A Bounding Volume Hierarchy (BVH) is a tree structure on a set of geometric objects like a 3D configurator. All geometric objects are wrapped in bounding volumes that form the leaf nodes of the tree. These nodes are then grouped as small sets and enclosed in larger sets. These in turn are also grouped recursively and included in other larger boundary volumes, resulting in a tree structure with a single boundary volume at the top of the tree. Volume boundary hierarchies are used to efficiently support multiple operations on sets of geometric objects, such as collision detection and raytracing.

What is a Bounding Volume Hierarchy?

Although wrapping objects in bounding volumes and performing collision tests before testing the object geometry itself can simplify the tests and lead to significant performance improvements, the same number of paired tests are still performed between bounding volumes. By arranging the bounding volumes in a bounding volume hierarchy, the time complexity in the number of objects can be reduced to logarithmic. If such a hierarchy exists, collision testing does not require subordinate volumes to be examined if their parent volumes are not cut.

BVH design themes.

The choice of bound volume is determined by a compromise between two targets. On the one hand, we want to use boundary bands that have a very simple shape. So we only need a few bytes to store them. In addition, cut tests and distance calculations are simple and fast. On the other hand, we would like to have bounding volumes that fit very closely to the corresponding data objects. One of the most commonly used bounding volumes is an axially parallel minimum bounding frame. The axis-oriented minimum boundary box for a given set of data objects is easy to calculate, requires only a few bytes of memory, robust cut tests are easy to implement, and extremely fast.

There are several desired properties for a BVH that should be considered when designing for a particular application.

  • The nodes contained in a particular subtree should be close together. The further down the tree, the closer the nodes should be to each other.
  • Each node in the BVH should have a minimum volume.
  • The sum of all limiting volumes should be minimal.
  • More attention should be paid to the node near the root of the BVH.
  • If you prune a node near the root of the tree, more objects will be removed from further consideration.
  • The overlap volume of the sibling nodes should be minimal.
  • The BVH should be balanced both in its node structure and in its contents. When balancing, as much of the BVH as possible can be cut if a branch is not crossed.

With regard to the structure of the BVH, it must be decided to what extent (number of children) and in what size the tree representing the BVH should be used. A tree of small degree will be of larger height. This increases the traversal time from root to leaf. On the other hand, each node visited requires less work to check its children for overlaps. The opposite is true for a high-grade tree: although the tree has a lower height, more work is required at each node. In practice, binary trees (grade = 2) are by far the most common. One of the main reasons is that binary trees are easier to create.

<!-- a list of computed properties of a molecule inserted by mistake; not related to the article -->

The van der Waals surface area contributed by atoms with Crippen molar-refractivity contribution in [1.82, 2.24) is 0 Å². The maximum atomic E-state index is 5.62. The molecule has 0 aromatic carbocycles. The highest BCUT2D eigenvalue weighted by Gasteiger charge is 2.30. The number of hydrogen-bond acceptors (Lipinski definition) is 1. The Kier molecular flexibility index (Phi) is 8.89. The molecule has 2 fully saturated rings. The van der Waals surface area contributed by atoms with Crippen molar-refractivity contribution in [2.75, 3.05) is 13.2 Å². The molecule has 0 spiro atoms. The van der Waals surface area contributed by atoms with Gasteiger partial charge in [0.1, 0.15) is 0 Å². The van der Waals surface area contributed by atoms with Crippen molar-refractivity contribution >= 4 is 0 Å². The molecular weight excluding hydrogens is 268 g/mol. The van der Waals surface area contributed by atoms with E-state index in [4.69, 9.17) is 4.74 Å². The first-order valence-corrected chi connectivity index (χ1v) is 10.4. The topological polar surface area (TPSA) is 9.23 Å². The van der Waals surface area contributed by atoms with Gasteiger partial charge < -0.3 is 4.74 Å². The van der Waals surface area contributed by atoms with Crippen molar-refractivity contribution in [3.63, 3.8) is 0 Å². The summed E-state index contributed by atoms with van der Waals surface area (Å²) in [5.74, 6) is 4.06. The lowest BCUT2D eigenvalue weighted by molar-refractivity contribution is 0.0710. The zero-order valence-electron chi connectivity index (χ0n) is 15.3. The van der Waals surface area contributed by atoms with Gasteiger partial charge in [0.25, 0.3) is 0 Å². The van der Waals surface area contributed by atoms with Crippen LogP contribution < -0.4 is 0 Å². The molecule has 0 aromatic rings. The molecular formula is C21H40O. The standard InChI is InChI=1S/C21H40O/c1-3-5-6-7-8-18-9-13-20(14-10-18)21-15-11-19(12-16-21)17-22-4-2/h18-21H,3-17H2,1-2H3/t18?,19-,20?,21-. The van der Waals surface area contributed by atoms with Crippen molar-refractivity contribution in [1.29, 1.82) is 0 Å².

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There are three main categories of tree building methods: top-down, bottom-up, and insert methods.

Top-down methods go so far as to partition the input set into two (or more) subsets, limit them in the selected boundary volume, and then partition them recursively until each subset consists of only a single primitive (leaf nodes are reached). Top-down methods are easy to implement, quick to construct, and by far the most popular, but do not lead to the best possible trees in general.

Bottom-up methods start with the input record as leaves of the tree and then group two of them into a new (internal) node, proceeding in the same way until everything is grouped under a single node. Bottom-up methods are more difficult to implement, but are generally likely to produce better trees. Some recent studies suggest that the construction speed in low-dimensional space can be significantly improved (equal to or superior to the top-down approaches) by sorting objects by the space fill curve and approximately bundling them based on this sequential order.

Both top-down and bottom-up methods are considered offline because they both require all primitives to be available before construction begins. Insert methods build the tree by inserting one object after another, starting with an empty tree. The insertion position should be chosen so that the tree grows as little as possible after a cost key figure. Insertion methods are considered to be online methods because they do not require all primitives to be available before construction begins and therefore updates can be performed at runtime.


BVHs are often used in ray tracing to eliminate potential intersection candidates within a scene by omitting geometric objects in limited volumes that are not intersected by the current beam.

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